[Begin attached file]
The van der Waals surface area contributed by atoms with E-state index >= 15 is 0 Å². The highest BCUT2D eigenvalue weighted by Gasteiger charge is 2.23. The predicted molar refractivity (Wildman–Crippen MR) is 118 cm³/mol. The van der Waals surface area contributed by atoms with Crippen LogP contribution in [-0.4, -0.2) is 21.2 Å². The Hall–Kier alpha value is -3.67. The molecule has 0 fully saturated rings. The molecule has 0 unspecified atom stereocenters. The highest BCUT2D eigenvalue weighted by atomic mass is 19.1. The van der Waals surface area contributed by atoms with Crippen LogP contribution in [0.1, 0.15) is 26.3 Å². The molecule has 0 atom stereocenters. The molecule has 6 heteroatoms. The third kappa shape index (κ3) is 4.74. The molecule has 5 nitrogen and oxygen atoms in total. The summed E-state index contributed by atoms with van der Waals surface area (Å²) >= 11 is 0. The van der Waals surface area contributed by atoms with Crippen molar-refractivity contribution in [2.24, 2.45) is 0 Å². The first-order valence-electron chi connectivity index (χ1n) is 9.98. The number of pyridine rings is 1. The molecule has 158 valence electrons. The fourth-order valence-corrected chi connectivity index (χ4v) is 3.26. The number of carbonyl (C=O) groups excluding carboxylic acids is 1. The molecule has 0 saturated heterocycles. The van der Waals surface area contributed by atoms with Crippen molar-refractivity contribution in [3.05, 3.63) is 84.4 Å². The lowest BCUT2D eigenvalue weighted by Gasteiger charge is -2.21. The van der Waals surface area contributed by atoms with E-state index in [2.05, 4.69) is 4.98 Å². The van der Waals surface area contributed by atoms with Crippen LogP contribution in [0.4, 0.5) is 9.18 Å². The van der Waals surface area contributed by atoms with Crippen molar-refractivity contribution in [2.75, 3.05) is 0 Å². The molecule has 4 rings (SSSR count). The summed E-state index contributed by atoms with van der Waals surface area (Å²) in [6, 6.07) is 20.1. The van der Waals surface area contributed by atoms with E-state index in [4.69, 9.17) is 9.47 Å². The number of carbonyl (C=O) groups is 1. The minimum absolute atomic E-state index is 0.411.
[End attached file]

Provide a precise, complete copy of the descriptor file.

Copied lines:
The van der Waals surface area contributed by atoms with E-state index >= 15 is 0 Å². The highest BCUT2D eigenvalue weighted by Gasteiger charge is 2.23. The predicted molar refractivity (Wildman–Crippen MR) is 118 cm³/mol. The van der Waals surface area contributed by atoms with Crippen LogP contribution in [-0.4, -0.2) is 21.2 Å². The Hall–Kier alpha value is -3.67. The molecule has 0 fully saturated rings. The molecule has 0 unspecified atom stereocenters. The highest BCUT2D eigenvalue weighted by atomic mass is 19.1. The van der Waals surface area contributed by atoms with Crippen LogP contribution in [0.1, 0.15) is 26.3 Å². The molecule has 0 atom stereocenters. The molecule has 6 heteroatoms. The third kappa shape index (κ3) is 4.74. The molecule has 5 nitrogen and oxygen atoms in total. The summed E-state index contributed by atoms with van der Waals surface area (Å²) >= 11 is 0. The van der Waals surface area contributed by atoms with Crippen molar-refractivity contribution in [2.24, 2.45) is 0 Å². The first-order valence-electron chi connectivity index (χ1n) is 9.98. The number of pyridine rings is 1. The molecule has 158 valence electrons. The fourth-order valence-corrected chi connectivity index (χ4v) is 3.26. The number of carbonyl (C=O) groups excluding carboxylic acids is 1. The molecule has 0 saturated heterocycles. The van der Waals surface area contributed by atoms with Crippen molar-refractivity contribution in [3.05, 3.63) is 84.4 Å². The lowest BCUT2D eigenvalue weighted by Gasteiger charge is -2.21. The van der Waals surface area contributed by atoms with E-state index in [2.05, 4.69) is 4.98 Å². The van der Waals surface area contributed by atoms with Crippen LogP contribution in [0.4, 0.5) is 9.18 Å². The van der Waals surface area contributed by atoms with Crippen molar-refractivity contribution in [2.75, 3.05) is 0 Å². The molecule has 4 rings (SSSR count). The summed E-state index contributed by atoms with van der Waals surface area (Å²) in [6, 6.07) is 20.1. The van der Waals surface area contributed by atoms with E-state index in [4.69, 9.17) is 9.47 Å². The number of carbonyl (C=O) groups is 1. The minimum absolute atomic E-state index is 0.411.